Wiwaxum Haustorium

vivakzum haustorium estas Absorbanta la reton kaj vivakzum propagulum dispersos la novajn ideojn
killwithpills:

dream world.

killwithpills:

dream world.

(via pachipachiworld)

napalm-vasectomy:

Looks like teeth.

napalm-vasectomy:

Looks like teeth.

(Source: deformutilated, via bugcthulhu)

(via bugcthulhu)

zozayamx:

sizvideos:

Video

so beautiful

(via trixxtersrat)

kiishimu:

Sol Lewitt, Double Negative Pyramid (1999) @ Europos Parkas Open Air Museum, Lithuania

kiishimu:

Sol Lewitt, Double Negative Pyramid (1999) @ Europos Parkas Open Air Museum, Lithuania

(Source: pinterest.com, via xerui)

libutron:

The Elephant yam - A striking aroid used as food, fodder and medical
Amorphophallus paeoniifolius (Alismatales - Araceae) is a large aroid, which is found throughout Asia. In the wild it is ruderal in habit and grows in a very wide range of moist, semi-shaded to open, secondary and disturbed forests, shrublands, scrubs and grasslands. It is also cultivated as an ornamental for its striking compound foliage and unusual and dramatic flowering and fruiting structures.
The plant produces a single inflorescence (flowering spike) crowned with a bulbous maroon knob and encircled by a fleshy maroon and green-blotched bract. After the growing season, this dies back to an underground storage organ (tuber).
Commonly known as Elephant yam, it is one of the staple food plants of tropical Asia, and is extensively cultivated for its edible tubers, which are the third most important carbohydrate source after rice and maize in Indonesia. They are also consumed widely in India and Sri Lanka, although elsewhere they are seen as a famine crop, to be used when more popular staples, such as rice, are in short supply.
Elephant yam has medicinal properties and is used in many Ayurvedic (traditional Hindu) preparations. Severals studies have been done on the properties of this plant. Several experimental studies have been done on the properties of this plant, showing that tuber extract has real antioxidant activity and inhibition of hepatic cell proliferation in cancer, however this has only been proven in experimental protocols with mice.
Other common names: Elephant foot yam, Whitespot giant arum, Stink lily, Telinga potato.
References: [1] - [2] - [3]
Photo credit: ©tpholland | Locality: cultivated - Par, England, UK (2012)

libutron:

The Elephant yam - A striking aroid used as food, fodder and medical

Amorphophallus paeoniifolius (Alismatales - Araceae) is a large aroid, which is found throughout Asia. In the wild it is ruderal in habit and grows in a very wide range of moist, semi-shaded to open, secondary and disturbed forests, shrublands, scrubs and grasslands. It is also cultivated as an ornamental for its striking compound foliage and unusual and dramatic flowering and fruiting structures.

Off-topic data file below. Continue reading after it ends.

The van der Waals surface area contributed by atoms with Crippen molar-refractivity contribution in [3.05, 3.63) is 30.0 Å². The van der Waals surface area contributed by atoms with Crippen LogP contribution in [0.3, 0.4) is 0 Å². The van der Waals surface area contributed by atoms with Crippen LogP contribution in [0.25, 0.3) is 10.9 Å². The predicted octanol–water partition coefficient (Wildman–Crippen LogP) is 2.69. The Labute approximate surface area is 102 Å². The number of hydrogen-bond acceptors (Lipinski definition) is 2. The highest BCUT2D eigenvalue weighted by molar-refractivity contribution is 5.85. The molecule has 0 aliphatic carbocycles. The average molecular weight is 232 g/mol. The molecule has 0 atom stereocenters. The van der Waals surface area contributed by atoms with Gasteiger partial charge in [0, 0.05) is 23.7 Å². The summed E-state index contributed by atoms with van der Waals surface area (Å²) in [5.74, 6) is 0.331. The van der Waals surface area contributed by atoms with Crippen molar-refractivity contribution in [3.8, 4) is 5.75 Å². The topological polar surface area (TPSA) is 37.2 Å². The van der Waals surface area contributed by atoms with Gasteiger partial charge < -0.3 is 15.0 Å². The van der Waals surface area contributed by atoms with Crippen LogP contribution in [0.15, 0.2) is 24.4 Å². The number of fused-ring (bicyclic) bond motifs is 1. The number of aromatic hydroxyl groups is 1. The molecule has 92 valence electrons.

The plant produces a single inflorescence (flowering spike) crowned with a bulbous maroon knob and encircled by a fleshy maroon and green-blotched bract. After the growing season, this dies back to an underground storage organ (tuber).

Commonly known as Elephant yam, it is one of the staple food plants of tropical Asia, and is extensively cultivated for its edible tubers, which are the third most important carbohydrate source after rice and maize in Indonesia. They are also consumed widely in India and Sri Lanka, although elsewhere they are seen as a famine crop, to be used when more popular staples, such as rice, are in short supply.

Elephant yam has medicinal properties and is used in many Ayurvedic (traditional Hindu) preparations. Severals studies have been done on the properties of this plant. Several experimental studies have been done on the properties of this plant, showing that tuber extract has real antioxidant activity and inhibition of hepatic cell proliferation in cancer, however this has only been proven in experimental protocols with mice.

Other common names: Elephant foot yam, Whitespot giant arum, Stink lily, Telinga potato.

References: [1] - [2] - [3]

Photo credit: ©tpholland | Locality: cultivated - Par, England, UK (2012)

(via plant-a-day)

70sscifiart:

Mark Salwowski

70sscifiart:

Mark Salwowski

(Source: tomorrowandbeyond)

realmonstrosities:

The Armed Bullhead lives in the North Sea where it uses a neckbeard of sensitive barbels to find worms and crustaceans on the sea floor.

They’re covered in bony plates, rows of defensive spines, and extra weird blobby spines sticking out of the tip of its snout.

The neckbeard is the most unique thing, though